Lars Egil Foldal adds that it's been a long time since they used pig rennet, probably going back to the 50s and 60s. He's been working in the dairy in Ørsta for 43 years.

Aside from the rennet, there's no difference in the way they produce halal cheese or Norvegia. They don't need to roll out prayer rugs, to say it like that, he smiles.

Bente tells of a dairy that wants to change. And everybody is very careful to observe the requirements so that the cheese will be approved as halal.

Bente says she admits there are rules here and there that she has problems understanding. It's not a practical issue, a nutritional difference, but a purely religious commandment. But she thinks it's a consideration that it doesn't cost much and is just a little adjustment that they have made at the dairy without any problems.

Lars Egil agrees and says he's happy his new countrymen now have a produt they can be completely certain of.

He says that when the imams were there, they had spoken of malnutrition among Muslims. They said that many Muslims are afraid of buying in shops, when they don't know for certain what the different products contain. They quite simply don't get what they need.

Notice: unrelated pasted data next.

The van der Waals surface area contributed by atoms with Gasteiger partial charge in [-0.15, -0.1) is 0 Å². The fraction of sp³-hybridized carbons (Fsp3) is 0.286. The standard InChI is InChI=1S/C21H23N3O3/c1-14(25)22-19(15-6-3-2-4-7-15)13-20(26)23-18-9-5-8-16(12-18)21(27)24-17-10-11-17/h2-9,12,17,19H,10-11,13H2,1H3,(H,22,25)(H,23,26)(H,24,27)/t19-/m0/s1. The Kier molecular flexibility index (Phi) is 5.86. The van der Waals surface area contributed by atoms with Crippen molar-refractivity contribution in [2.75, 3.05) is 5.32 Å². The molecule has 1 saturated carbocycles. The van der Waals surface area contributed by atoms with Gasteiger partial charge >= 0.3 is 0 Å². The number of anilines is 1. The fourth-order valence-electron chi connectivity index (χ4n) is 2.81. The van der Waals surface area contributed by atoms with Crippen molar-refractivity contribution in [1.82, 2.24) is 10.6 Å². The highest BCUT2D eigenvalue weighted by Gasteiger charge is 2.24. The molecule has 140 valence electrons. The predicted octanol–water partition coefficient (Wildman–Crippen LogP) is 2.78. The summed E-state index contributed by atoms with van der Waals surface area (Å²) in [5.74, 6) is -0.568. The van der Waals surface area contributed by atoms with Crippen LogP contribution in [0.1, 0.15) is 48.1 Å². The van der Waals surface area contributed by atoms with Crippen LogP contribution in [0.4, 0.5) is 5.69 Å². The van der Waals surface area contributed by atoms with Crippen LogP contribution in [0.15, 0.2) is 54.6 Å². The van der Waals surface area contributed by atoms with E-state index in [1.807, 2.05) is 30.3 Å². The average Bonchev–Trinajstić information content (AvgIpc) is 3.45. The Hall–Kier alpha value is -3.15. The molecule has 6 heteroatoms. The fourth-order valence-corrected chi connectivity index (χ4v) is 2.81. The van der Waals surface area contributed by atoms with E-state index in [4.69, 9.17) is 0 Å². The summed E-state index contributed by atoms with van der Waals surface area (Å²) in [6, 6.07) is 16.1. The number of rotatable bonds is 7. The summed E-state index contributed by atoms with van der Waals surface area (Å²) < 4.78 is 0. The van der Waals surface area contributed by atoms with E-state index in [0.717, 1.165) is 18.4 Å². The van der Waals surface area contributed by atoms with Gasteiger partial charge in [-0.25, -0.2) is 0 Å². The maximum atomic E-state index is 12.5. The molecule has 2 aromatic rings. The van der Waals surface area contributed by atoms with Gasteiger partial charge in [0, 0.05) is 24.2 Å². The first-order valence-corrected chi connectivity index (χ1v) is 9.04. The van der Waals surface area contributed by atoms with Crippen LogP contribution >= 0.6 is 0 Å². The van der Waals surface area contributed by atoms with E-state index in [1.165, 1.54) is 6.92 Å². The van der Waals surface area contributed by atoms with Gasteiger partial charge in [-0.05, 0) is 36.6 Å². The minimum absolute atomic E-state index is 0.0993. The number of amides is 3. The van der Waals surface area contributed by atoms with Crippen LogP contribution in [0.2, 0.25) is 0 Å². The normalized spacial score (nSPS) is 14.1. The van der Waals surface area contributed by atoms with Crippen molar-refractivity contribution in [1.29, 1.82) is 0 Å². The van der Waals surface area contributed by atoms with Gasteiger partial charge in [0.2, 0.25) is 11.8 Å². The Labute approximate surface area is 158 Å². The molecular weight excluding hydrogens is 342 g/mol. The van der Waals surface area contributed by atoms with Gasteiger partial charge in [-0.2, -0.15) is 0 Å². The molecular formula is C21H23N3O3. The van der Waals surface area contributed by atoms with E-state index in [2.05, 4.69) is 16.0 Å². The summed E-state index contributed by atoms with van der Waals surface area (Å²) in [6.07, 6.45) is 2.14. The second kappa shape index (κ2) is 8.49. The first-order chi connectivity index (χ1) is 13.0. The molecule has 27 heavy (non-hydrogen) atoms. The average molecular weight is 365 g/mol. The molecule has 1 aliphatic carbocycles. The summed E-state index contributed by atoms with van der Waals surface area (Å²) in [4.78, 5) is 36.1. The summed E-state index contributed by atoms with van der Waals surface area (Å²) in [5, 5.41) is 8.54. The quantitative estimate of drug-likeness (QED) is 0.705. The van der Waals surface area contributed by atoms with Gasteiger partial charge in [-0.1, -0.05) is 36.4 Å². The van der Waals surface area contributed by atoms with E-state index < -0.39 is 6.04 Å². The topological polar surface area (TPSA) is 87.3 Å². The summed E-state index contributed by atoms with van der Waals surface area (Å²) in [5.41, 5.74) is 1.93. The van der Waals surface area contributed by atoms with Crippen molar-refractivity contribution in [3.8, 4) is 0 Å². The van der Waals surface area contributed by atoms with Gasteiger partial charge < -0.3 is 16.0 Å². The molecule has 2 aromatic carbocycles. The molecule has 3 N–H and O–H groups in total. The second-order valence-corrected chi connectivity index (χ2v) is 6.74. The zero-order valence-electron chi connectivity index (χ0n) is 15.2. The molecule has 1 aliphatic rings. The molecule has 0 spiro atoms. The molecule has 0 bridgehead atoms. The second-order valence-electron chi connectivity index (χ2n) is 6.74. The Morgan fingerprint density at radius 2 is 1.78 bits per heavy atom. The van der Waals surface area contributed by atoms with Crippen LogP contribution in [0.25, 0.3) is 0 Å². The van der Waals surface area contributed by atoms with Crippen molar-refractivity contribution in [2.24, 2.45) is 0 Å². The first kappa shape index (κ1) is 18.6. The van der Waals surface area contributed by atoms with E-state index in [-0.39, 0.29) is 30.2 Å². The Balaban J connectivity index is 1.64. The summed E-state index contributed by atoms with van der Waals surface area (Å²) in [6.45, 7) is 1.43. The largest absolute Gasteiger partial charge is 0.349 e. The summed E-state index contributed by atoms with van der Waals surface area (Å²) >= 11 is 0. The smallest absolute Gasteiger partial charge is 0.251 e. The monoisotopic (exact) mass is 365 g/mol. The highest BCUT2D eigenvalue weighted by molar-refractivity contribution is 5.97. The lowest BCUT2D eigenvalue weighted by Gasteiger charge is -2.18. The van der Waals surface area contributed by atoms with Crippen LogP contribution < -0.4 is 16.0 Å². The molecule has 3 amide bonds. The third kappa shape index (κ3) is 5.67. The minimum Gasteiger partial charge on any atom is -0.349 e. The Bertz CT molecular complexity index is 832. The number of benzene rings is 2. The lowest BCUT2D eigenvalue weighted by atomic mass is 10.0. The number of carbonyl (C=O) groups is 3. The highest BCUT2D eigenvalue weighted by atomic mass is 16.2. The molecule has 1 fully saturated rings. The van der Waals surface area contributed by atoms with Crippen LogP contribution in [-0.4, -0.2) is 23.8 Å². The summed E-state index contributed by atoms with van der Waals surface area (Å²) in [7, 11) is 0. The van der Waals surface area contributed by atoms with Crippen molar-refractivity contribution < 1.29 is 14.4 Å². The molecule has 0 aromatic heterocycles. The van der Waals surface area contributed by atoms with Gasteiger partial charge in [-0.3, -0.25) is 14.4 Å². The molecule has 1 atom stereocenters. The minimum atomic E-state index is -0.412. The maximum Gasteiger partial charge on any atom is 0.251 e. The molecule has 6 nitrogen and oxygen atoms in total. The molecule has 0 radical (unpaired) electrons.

There were particularly interested in brunost (whey cheese) and told him that many people they knew took back brunost back to Pakistan when they went on vacation. They apparently thought that it was safe, but apparently that isn't so. Maybe they should start producing halal brunost as well.

Camilla Gangsøy adds in that they shouldn't do that - they haven't given halal cheese any other name. They still call it Norbo, she says as she moves on of the large machines in the dairy.

She explains the functions of one machine after another, and proudly shows everything from the view to the fjords outside to the ten kilo cheese blocks, floating in salt water before they are packaged and sent on.

she has worked at the dairy for three years, and is nervous as to what will happen with the cheese after it's halal certified. She thinks customers can be strange and the gods know how they'll react. But it's a unfortunate that halal certification means that people think the cheese is only for Muslims, since it's really one of their best cheeses.

At the same time, she's proud that the dairy is the first to have its hard cheeses certified halal. Gangsøy thinks the adaptations that the little dairy in Ørsta had to do, will pay in the long run.

the rules are strict for products that want to have imam Zulquarnain Sakander's and Tayyibat Halal Certification Organizations' official certification.

Both the cheese and the packaging must be free of forbidden substances, and in addition the cheese must also be transported and stored separated from other cheese types.

Source: NRK, Dagbladet (Norwegian)

See also: UK: Cheese company enters halal market


my blog said...

Is this some food stuff?I have heard for first time about this halal cheese.

Telecom Jobs Europe

nunya said...

In Norway (population 4.5 million), giardiasis is mainly considered to be an imported disease. More than 90% of the 300–500 annual cases with information on place of infection have been acquired abroad